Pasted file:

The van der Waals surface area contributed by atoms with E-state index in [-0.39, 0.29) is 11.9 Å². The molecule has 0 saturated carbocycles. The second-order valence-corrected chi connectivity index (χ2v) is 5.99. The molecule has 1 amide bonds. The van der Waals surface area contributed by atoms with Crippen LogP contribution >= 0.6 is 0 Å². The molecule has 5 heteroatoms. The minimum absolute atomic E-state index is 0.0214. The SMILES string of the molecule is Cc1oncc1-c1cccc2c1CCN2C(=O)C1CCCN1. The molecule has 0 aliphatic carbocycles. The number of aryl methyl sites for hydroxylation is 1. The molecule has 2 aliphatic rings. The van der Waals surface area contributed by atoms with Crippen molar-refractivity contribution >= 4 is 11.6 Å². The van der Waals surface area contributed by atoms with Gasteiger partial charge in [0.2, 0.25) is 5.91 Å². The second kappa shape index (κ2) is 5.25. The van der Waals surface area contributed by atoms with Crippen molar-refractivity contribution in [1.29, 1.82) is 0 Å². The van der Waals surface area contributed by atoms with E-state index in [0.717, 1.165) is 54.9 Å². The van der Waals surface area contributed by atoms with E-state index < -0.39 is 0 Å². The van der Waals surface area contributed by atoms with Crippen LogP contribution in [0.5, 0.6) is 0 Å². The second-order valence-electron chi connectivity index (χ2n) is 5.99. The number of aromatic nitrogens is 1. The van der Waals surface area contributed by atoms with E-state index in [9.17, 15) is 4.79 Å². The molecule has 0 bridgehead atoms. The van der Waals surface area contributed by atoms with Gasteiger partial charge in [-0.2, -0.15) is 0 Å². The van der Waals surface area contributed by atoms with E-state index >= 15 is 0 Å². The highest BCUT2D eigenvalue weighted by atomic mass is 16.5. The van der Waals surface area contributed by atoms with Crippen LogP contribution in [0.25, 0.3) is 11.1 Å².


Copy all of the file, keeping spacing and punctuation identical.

The van der Waals surface area contributed by atoms with E-state index in [-0.39, 0.29) is 11.9 Å². The molecule has 0 saturated carbocycles. The second-order valence-corrected chi connectivity index (χ2v) is 5.99. The molecule has 1 amide bonds. The van der Waals surface area contributed by atoms with Crippen LogP contribution >= 0.6 is 0 Å². The molecule has 5 heteroatoms. The minimum absolute atomic E-state index is 0.0214. The SMILES string of the molecule is Cc1oncc1-c1cccc2c1CCN2C(=O)C1CCCN1. The molecule has 0 aliphatic carbocycles. The number of aryl methyl sites for hydroxylation is 1. The molecule has 2 aliphatic rings. The van der Waals surface area contributed by atoms with Crippen molar-refractivity contribution >= 4 is 11.6 Å². The van der Waals surface area contributed by atoms with Gasteiger partial charge in [0.2, 0.25) is 5.91 Å². The second kappa shape index (κ2) is 5.25. The van der Waals surface area contributed by atoms with Crippen molar-refractivity contribution in [1.29, 1.82) is 0 Å². The van der Waals surface area contributed by atoms with E-state index in [0.717, 1.165) is 54.9 Å². The van der Waals surface area contributed by atoms with E-state index < -0.39 is 0 Å². The van der Waals surface area contributed by atoms with Crippen LogP contribution in [0.5, 0.6) is 0 Å². The second-order valence-electron chi connectivity index (χ2n) is 5.99. The number of aromatic nitrogens is 1. The van der Waals surface area contributed by atoms with E-state index in [9.17, 15) is 4.79 Å². The molecule has 0 bridgehead atoms. The van der Waals surface area contributed by atoms with Gasteiger partial charge in [-0.2, -0.15) is 0 Å². The van der Waals surface area contributed by atoms with E-state index >= 15 is 0 Å². The highest BCUT2D eigenvalue weighted by atomic mass is 16.5. The van der Waals surface area contributed by atoms with Crippen LogP contribution in [0.25, 0.3) is 11.1 Å².